Latest update: November 7th, 2013
Two years ago, Richard Michelson authored a 32-page book for youngsters titled Lipman Pike: America’s First Home Run King.
Michelson believes Pike has Hall of Fame credentials and started a petition drive to get Pike enshrined in Cooperstown (www.change.org/petitions/induct-lipman-pike-into-the-baseball-hall-of-fame).
Here’s the Lipman Pike story and how it affected one of the readers of this column.
Pike was one of baseball’s earliest paid players. The Brooklyn native would go on to be the first Jewish paid player and the first Jewish manager. In 1866, the 21-year-old Pike was paid $20 per week to play third base for the Philadelphia Athletics of the National Association of Base Ball Players. The team also had two other paid players. Pike, however, outshone them all and gained fame by hitting six home runs in one game.
The following year, Pike played for Irvington, New Jersey, and jumped to the New York Mutuals during the season (a legal practice at the time). New York City’s “Boss” Tweed, famous for his bullying tactics and political payoffs, owned the Mutuals, and Pike saw and heard enough to want out after the 1868 season.
The left-handed batting Pike played closer to home with the Brooklyn Atlantics in 1869 and stayed through the following season. Known for his speed and hitting ability, and as a player who could play several positions, Pike started mostly at second base.
The 5-foot-8 Pike, who sported a handsome mustache and a full head of dark hair, was 28 years old when he ran against a racehorse at a Baltimore track in August 1873. Lipman got off to a quick start in the 100-yard sprint, but the horse was gaining fast. Pike, though, gave it all he had and ended up by winning by a nose and pocketing $250.
Pike would go on to lead the National Association in home runs four times in the 1870s. In 1880, as the Jewish population of the United States reached 250,000. Pike changed teams and ended his career in 1881 at the age of 36. Pike’s father was a Brooklyn haberdasher, and Lipman followed by opening his own establishment, which quickly became a popular meeting place for Brooklyn’s Jewish baseball fans.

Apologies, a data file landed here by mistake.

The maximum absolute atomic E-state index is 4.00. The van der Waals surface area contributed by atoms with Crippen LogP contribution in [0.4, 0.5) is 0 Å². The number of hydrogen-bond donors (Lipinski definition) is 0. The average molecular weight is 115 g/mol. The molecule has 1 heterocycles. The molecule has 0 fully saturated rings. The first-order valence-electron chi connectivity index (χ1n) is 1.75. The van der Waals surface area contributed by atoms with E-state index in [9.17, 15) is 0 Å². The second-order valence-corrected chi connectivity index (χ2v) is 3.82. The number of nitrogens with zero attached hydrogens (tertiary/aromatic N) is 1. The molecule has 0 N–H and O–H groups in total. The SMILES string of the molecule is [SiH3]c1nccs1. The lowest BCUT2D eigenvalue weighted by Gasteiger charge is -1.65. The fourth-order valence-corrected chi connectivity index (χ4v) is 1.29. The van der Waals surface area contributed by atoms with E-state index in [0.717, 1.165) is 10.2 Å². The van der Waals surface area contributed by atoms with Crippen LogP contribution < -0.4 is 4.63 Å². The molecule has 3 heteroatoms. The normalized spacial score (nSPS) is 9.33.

In 1887 the 42-year-old Pike returned to baseball after a six-year absence. He played one game for the New York Metropolitans of the American Association. Pike then moved from the batter’s box to behind the plate and umpired for the next two seasons before going back to his men’s clothing store.
Heart disease claimed Pike at age 48 in his Brooklyn home on October 10, 1893, shocking friends and fans. The Brooklyn Eagle reported on his funeral:
“Many wealthy Hebrews and men high in political and old time base ball circles attended the funeral services. Rev. Dr. Geismar, pastor of the Temple Israel, conducted the services and paid a fitting tribute to the exemplary life led by the deceased.”
The Sporting News, which catered to a national baseball audience, wrote:
“He was a left-handed batsman and in his day could hit the ball as hard as many in the business. Pike was one of the few sons of Israel who ever drifted to the business of ball playing. He was a handsome fellow when he was here, and the way he used to hit that ball was responsible for many a scene of enthusiasm.”
Elliot Auerbacher’s enthusiasm for Michelson’s online petition for Pike peaked the interest of his friend Bruce Weinberg, like many of you a history and baseball buff. Bruce, a Brooklyn native and member of the Young Israel of Flatbush, took a day off work last October 4 to visit the grave of a relative and look for Pike’s grave at the nearby Salem Fields Cemetery.
Bruce found where Pike was buried 120 years ago and noted the day of his passing, October 10, 1893. More checking revealed that day was the 30th of Tishrei. You guessed it – the 30th of Tishrei this year was October 4, the very day Bruce happened to be at Pike’s grave. He recited the proper prayer on the exact date of his 120th yahrzeit.
Mere coincidence? I’ll have to ask my spiritual leader, the Cooperstowner Rebbe.
About the Author: Author, columnist, and public speaker Irwin Cohen headed a national baseball publication for five years before working for a major league team and becoming the first Orthodox Jew to receive a World Series ring. His column appears the second week of each month and he can be reached in his suburban Detroit dugout at firstname.lastname@example.org.
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